Most of the time we are not even aware of how close to violence we are, because we all grant concessions to avoid it. Like sailors smelling the breeze, we rarely contemplate how our surface world is propped up from below by darkness.

In the new space of the internet what would be the mediator of coercive force?

Does it even make sense to ask this question? In this otherworldly space, this seemingly platonic realm of ideas and information flow, could there be a notion of coercive force? A force that could modify historical records, tap phones, separate people, transform complexity into rubble, and erect walls, like an occupying army?

The platonic nature of the internet, ideas and information flows, is debased by its physical origins. Its foundations are fiber optic cable lines stretching across the ocean floors, satellites spinning above our heads, computer servers housed in buildings in cities from New York to Nairobi. Like the soldier who slew Archimedes with a mere sword, so too could an armed militia take control of the peak development of Western civilization, our platonic realm.

The new world of the internet, abstracted from the old world of brute atoms, longed for independence. But states and their friends moved to control our new world — by controlling its physical underpinnings. The state, like an army around an oil well, or a customs agent extracting bribes at the border, would soon learn to leverage its control of physical space to gain control over our platonic realm. It would prevent the independence we had dreamed of, and then, squatting on fiber optic lines and around satellite ground stations, it would go on to mass intercept the information flow of our new world — its very essence even as every human, economic, and political relationship embraced it. The state would leech into the veins and arteries of our new societies, gobbling up every relationship expressed or communicated, every web page read, every message sent and every thought googled, and then store this knowledge, billions of interceptions a day, undreamed of power, in vast top secret warehouses, forever. It would go on to mine and mine again this treasure, the collective private intellectual output of humanity, with ever more sophisticated search and pattern finding algorithms, enriching the treasure and maximizing the power imbalance between interceptors and the world of interceptees. And then the state would reflect what it had learned back into the physical world, to start wars, to target drones, to manipulate UN committees and trade deals, and to do favors for its vast connected network of industries, insiders and cronies.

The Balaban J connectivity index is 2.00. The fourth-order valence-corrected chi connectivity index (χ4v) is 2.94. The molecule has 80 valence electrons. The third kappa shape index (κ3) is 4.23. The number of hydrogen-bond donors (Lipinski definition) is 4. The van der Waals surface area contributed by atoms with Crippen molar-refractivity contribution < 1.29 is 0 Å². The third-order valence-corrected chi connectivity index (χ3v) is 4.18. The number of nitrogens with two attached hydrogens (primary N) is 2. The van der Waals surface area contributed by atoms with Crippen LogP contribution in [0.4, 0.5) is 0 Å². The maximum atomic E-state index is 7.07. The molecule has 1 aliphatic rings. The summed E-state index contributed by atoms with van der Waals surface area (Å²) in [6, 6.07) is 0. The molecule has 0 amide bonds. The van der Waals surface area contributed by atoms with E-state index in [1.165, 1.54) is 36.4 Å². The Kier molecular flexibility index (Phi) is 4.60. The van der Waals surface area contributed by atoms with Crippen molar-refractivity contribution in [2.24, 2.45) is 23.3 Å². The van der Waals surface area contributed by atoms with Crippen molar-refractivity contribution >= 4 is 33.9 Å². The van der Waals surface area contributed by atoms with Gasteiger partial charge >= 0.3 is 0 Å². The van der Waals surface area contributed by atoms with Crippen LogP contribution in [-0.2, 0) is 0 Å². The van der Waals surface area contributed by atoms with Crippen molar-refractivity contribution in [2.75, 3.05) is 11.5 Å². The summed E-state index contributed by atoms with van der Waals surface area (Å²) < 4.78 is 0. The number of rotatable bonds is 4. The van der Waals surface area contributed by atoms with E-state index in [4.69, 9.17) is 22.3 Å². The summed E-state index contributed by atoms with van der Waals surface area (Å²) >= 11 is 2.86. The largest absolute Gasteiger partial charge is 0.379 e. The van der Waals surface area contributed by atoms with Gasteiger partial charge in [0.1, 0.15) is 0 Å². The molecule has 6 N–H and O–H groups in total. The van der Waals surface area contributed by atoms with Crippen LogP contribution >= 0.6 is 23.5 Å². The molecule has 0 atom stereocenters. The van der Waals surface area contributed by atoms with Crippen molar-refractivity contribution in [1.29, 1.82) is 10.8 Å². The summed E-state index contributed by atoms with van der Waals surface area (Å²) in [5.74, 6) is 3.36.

But we discovered something. Our one hope against total domination. A hope that with courage, insight and solidarity we could use to resist. A strange property of the physical universe that we live in.

The universe believes in encryption.

It is easier to encrypt information than it is to decrypt it.

We saw we could use this strange property to create the laws of a new world. To abstract away our new platonic realm from its base underpinnings of satellites, undersea cables and their controllers. To fortify our space behind a cryptographic veil. To create new lands barred to those who control physical reality, because to follow us into them would require infinite resources.

And in this manner to declare independence.

Scientists in the Manhattan Project discovered that the universe permitted the construction of a nuclear bomb. This was not an obvious conclusion. Perhaps nuclear weapons were not within the laws of physics. However, the universe believes in atomic bombs and nuclear reactors. They are a phenomenon the universe blesses, like salt, sea or stars.

Similarly, the universe, our physical universe, has that property that makes it possible for an individual or a group of individuals to reliably, automatically, even without knowing, encipher something, so that all the resources and all the political will of the strongest superpower on earth may not decipher it. And the paths of encipherment between people can mesh together to create regions free from the coercive force of the outer state. Free from mass interception. Free from state control.

In this way, people can oppose their will to that of a fully mobilized superpower and win. Encryption is an embodiment of the laws of physics, and it does not listen to the bluster of states, even transnational surveillance dystopias.

It isn’t obvious that the world had to work this way. But somehow the universe smiles on encryption.

Cryptography is the ultimate form of non-violent direct action. While nuclear weapons states can exert unlimited violence over even millions of individuals, strong cryptography means that a state, even by exercising unlimited violence, cannot violate the intent of individuals to keep secrets from them.